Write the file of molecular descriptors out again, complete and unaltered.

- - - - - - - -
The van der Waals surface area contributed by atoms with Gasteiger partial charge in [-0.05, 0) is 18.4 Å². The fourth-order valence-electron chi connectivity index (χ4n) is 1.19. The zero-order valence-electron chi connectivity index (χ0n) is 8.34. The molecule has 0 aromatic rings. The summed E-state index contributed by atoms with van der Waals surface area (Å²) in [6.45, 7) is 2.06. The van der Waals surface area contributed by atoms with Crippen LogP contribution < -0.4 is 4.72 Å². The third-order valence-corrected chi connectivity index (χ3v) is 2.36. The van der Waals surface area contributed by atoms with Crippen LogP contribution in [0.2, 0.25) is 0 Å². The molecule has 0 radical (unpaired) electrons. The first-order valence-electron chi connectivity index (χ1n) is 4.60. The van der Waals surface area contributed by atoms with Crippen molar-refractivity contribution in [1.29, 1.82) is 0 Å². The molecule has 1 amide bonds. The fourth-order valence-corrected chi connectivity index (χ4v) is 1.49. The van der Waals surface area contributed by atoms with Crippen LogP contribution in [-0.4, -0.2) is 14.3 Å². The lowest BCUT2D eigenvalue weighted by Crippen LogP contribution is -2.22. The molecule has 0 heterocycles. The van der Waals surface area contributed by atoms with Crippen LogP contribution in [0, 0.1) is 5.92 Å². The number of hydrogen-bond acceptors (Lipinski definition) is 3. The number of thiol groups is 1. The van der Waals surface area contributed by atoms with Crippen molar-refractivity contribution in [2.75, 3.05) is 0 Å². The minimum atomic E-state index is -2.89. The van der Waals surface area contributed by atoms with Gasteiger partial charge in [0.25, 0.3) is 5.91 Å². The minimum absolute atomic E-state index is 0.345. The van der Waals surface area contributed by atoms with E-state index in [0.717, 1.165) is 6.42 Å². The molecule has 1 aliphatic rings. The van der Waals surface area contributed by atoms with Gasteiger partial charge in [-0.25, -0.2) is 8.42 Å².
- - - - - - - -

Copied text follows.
The van der Waals surface area contributed by atoms with Gasteiger partial charge in [-0.05, 0) is 18.4 Å². The fourth-order valence-electron chi connectivity index (χ4n) is 1.19. The zero-order valence-electron chi connectivity index (χ0n) is 8.34. The molecule has 0 aromatic rings. The summed E-state index contributed by atoms with van der Waals surface area (Å²) in [6.45, 7) is 2.06. The van der Waals surface area contributed by atoms with Crippen LogP contribution < -0.4 is 4.72 Å². The third-order valence-corrected chi connectivity index (χ3v) is 2.36. The van der Waals surface area contributed by atoms with Crippen LogP contribution in [0.2, 0.25) is 0 Å². The molecule has 0 radical (unpaired) electrons. The first-order valence-electron chi connectivity index (χ1n) is 4.60. The van der Waals surface area contributed by atoms with Crippen molar-refractivity contribution in [1.29, 1.82) is 0 Å². The molecule has 1 amide bonds. The fourth-order valence-corrected chi connectivity index (χ4v) is 1.49. The van der Waals surface area contributed by atoms with Crippen LogP contribution in [-0.4, -0.2) is 14.3 Å². The lowest BCUT2D eigenvalue weighted by Crippen LogP contribution is -2.22. The molecule has 0 heterocycles. The van der Waals surface area contributed by atoms with Crippen LogP contribution in [0, 0.1) is 5.92 Å². The number of hydrogen-bond acceptors (Lipinski definition) is 3. The number of thiol groups is 1. The van der Waals surface area contributed by atoms with Crippen molar-refractivity contribution in [2.75, 3.05) is 0 Å². The minimum atomic E-state index is -2.89. The van der Waals surface area contributed by atoms with Gasteiger partial charge in [0.25, 0.3) is 5.91 Å². The minimum absolute atomic E-state index is 0.345. The van der Waals surface area contributed by atoms with E-state index in [0.717, 1.165) is 6.42 Å². The molecule has 1 aliphatic rings. The van der Waals surface area contributed by atoms with Gasteiger partial charge in [-0.25, -0.2) is 8.42 Å².